Mirra SS: The CERAD neuropathology protocol and consensus recommendations for the postmortem diagnosis of Alzheimer's disease: a commentary. Neurobiol Aging. 1997, 18: S91-94. 10.1016/S0197-4580(97)00058-4.
Grudzien A, Shaw P, Weintraub S, Bigio E, Mash DC, Mesulam MM: Locus coeruleus neurofibrillary degeneration in aging, mild cognitive impairment and early Alzheimer's disease. Neurobiol Aging. 2007, 28: 327-335. 10.1016/j.neurobiolaging.2006.02.007.
Rice KL: Vascular dementia: distinguishing characteristics, treatment, and prevention. J Vasc Nurs. 2004, 22: 59-10.1016/j.jvn.2004.03.008.
Sachdev PS, Brodat H, Looi JCL: Vascular dementia: diagnosis, management and possible prevention. Med J Aust. 1999, 170: 81-85.
Neuropathology Group of the Medical Research Council Cognitive Function and Ageing Study MC: Pathological correlates of late-onset dementia in a multicentre, community-based population in England and Wales. Lancet. 2001, 357: 169-175. 10.1016/S0140-6736(00)03589-3.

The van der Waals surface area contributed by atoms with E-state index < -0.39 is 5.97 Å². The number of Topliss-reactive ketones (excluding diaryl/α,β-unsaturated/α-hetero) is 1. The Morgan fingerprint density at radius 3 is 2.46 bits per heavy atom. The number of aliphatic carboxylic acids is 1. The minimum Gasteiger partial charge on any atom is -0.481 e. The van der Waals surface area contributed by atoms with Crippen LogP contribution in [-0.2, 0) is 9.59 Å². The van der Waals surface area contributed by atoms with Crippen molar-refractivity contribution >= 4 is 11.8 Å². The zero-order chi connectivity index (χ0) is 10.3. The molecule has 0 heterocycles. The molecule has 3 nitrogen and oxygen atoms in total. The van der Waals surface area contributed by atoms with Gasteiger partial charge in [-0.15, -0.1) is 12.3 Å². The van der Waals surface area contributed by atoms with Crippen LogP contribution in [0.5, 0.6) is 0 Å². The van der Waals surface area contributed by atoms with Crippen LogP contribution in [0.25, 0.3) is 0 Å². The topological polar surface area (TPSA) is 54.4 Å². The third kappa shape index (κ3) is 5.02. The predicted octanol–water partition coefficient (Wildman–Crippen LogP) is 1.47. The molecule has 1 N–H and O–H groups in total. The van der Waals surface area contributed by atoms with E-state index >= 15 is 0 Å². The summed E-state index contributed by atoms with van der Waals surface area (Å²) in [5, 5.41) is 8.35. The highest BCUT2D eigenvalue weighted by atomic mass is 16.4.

Snowdon DA, Greiner LH, Mortimer JA, Riley KP, Greiner PA, Markesbery WR: Brain infarction and the clinical expression of Alzheimer disease. The Nun Study. JAMA. 1997, 277: 813-817. 10.1001/jama.277.10.813.
Passmore AP, Bayer AJ, Steinhagen-Thiessen E: Cognitive, global, and functional benefits of donepezil in Alzheimer's disease and vascular dementia: results from large-scale clinical trials. J Neurol Sci. 2005, 229–230: 141-146. 10.1016/j.jns.2004.11.017.
Small GW: The role of neuroimaging in the diagnosis of vascular dementia. Acta Neurol Scand Suppl. 2002, 178: 10-14. 10.1034/j.1600-0404.106.s178.3.x.
Nyenhuis DL, Gorelick PB: Diagnosis and management of vascular cognitive impairment. Curr Atheroscler Rep. 2007, 9: 326-332. 10.1007/s11883-007-0040-5.
Hachinski V, Iadecola C, Petersen RC, Breteler MM, Nyenhuis DL, Black SE, Powers WJ, DeCarli C, Merino JG, Kalaria RN, Vinters HV, Holtzman DM, Rosenberg GA, Wallin A, Dichgans M, Marler JR, Leblanc GG: National Institute of Neurological Disorders and Stroke-Canadian Stroke Network Vascular Cognitive Impairment Harmonization Standards. Stroke. 2006, 37: 2220-2241. 10.1161/01.STR.0000237236.88823.47.